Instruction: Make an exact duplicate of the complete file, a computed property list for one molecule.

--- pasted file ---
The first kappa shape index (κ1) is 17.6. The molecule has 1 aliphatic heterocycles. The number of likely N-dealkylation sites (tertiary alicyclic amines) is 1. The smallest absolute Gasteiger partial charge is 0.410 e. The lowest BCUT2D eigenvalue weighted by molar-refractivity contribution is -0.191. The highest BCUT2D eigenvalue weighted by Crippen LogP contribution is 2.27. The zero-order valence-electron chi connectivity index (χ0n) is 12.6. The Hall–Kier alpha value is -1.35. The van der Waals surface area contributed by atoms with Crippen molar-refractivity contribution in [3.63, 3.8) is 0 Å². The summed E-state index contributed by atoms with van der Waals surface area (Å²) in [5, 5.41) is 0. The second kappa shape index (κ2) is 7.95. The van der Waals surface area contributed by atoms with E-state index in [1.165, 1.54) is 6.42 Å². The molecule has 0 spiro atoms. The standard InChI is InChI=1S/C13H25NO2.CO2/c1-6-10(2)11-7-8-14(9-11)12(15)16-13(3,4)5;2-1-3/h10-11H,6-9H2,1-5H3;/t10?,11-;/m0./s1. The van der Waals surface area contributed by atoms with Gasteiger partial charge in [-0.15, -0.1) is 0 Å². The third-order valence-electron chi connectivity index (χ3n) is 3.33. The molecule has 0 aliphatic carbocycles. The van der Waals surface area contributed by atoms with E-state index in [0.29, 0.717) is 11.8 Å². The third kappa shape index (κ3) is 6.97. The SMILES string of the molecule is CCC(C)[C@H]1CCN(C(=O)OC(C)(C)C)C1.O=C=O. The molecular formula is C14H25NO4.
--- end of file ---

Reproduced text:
The first kappa shape index (κ1) is 17.6. The molecule has 1 aliphatic heterocycles. The number of likely N-dealkylation sites (tertiary alicyclic amines) is 1. The smallest absolute Gasteiger partial charge is 0.410 e. The lowest BCUT2D eigenvalue weighted by molar-refractivity contribution is -0.191. The highest BCUT2D eigenvalue weighted by Crippen LogP contribution is 2.27. The zero-order valence-electron chi connectivity index (χ0n) is 12.6. The Hall–Kier alpha value is -1.35. The van der Waals surface area contributed by atoms with Crippen molar-refractivity contribution in [3.63, 3.8) is 0 Å². The summed E-state index contributed by atoms with van der Waals surface area (Å²) in [5, 5.41) is 0. The second kappa shape index (κ2) is 7.95. The van der Waals surface area contributed by atoms with E-state index in [1.165, 1.54) is 6.42 Å². The molecule has 0 spiro atoms. The standard InChI is InChI=1S/C13H25NO2.CO2/c1-6-10(2)11-7-8-14(9-11)12(15)16-13(3,4)5;2-1-3/h10-11H,6-9H2,1-5H3;/t10?,11-;/m0./s1. The van der Waals surface area contributed by atoms with Gasteiger partial charge in [-0.15, -0.1) is 0 Å². The third-order valence-electron chi connectivity index (χ3n) is 3.33. The molecule has 0 aliphatic carbocycles. The van der Waals surface area contributed by atoms with E-state index in [0.29, 0.717) is 11.8 Å². The third kappa shape index (κ3) is 6.97. The SMILES string of the molecule is CCC(C)[C@H]1CCN(C(=O)OC(C)(C)C)C1.O=C=O. The molecular formula is C14H25NO4.